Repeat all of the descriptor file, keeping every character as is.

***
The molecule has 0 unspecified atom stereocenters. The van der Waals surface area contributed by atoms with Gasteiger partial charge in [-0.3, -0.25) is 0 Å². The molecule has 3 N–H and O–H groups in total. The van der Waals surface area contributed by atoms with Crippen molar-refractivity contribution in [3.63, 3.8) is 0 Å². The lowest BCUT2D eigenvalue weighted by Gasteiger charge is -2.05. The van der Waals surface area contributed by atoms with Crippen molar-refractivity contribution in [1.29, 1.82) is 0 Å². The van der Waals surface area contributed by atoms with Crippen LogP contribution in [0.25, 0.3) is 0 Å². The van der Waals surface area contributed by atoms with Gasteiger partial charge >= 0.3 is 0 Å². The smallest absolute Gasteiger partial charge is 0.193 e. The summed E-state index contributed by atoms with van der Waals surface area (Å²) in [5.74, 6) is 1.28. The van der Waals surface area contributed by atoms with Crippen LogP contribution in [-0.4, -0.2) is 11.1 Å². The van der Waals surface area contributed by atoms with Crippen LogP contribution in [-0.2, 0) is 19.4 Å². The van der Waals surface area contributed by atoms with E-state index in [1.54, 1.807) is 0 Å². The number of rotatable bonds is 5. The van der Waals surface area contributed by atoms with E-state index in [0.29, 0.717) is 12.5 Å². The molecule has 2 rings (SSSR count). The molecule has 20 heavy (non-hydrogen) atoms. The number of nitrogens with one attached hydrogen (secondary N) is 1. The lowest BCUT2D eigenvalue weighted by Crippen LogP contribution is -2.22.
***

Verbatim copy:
The molecule has 0 unspecified atom stereocenters. The van der Waals surface area contributed by atoms with Gasteiger partial charge in [-0.3, -0.25) is 0 Å². The molecule has 3 N–H and O–H groups in total. The van der Waals surface area contributed by atoms with Crippen molar-refractivity contribution in [3.63, 3.8) is 0 Å². The lowest BCUT2D eigenvalue weighted by Gasteiger charge is -2.05. The van der Waals surface area contributed by atoms with Crippen molar-refractivity contribution in [1.29, 1.82) is 0 Å². The van der Waals surface area contributed by atoms with Crippen LogP contribution in [0.25, 0.3) is 0 Å². The van der Waals surface area contributed by atoms with Gasteiger partial charge >= 0.3 is 0 Å². The smallest absolute Gasteiger partial charge is 0.193 e. The summed E-state index contributed by atoms with van der Waals surface area (Å²) in [5.74, 6) is 1.28. The van der Waals surface area contributed by atoms with Crippen LogP contribution in [-0.4, -0.2) is 11.1 Å². The van der Waals surface area contributed by atoms with Crippen LogP contribution in [-0.2, 0) is 19.4 Å². The van der Waals surface area contributed by atoms with E-state index in [1.54, 1.807) is 0 Å². The number of rotatable bonds is 5. The van der Waals surface area contributed by atoms with E-state index in [0.29, 0.717) is 12.5 Å². The molecule has 2 rings (SSSR count). The molecule has 20 heavy (non-hydrogen) atoms. The number of nitrogens with one attached hydrogen (secondary N) is 1. The lowest BCUT2D eigenvalue weighted by Crippen LogP contribution is -2.22.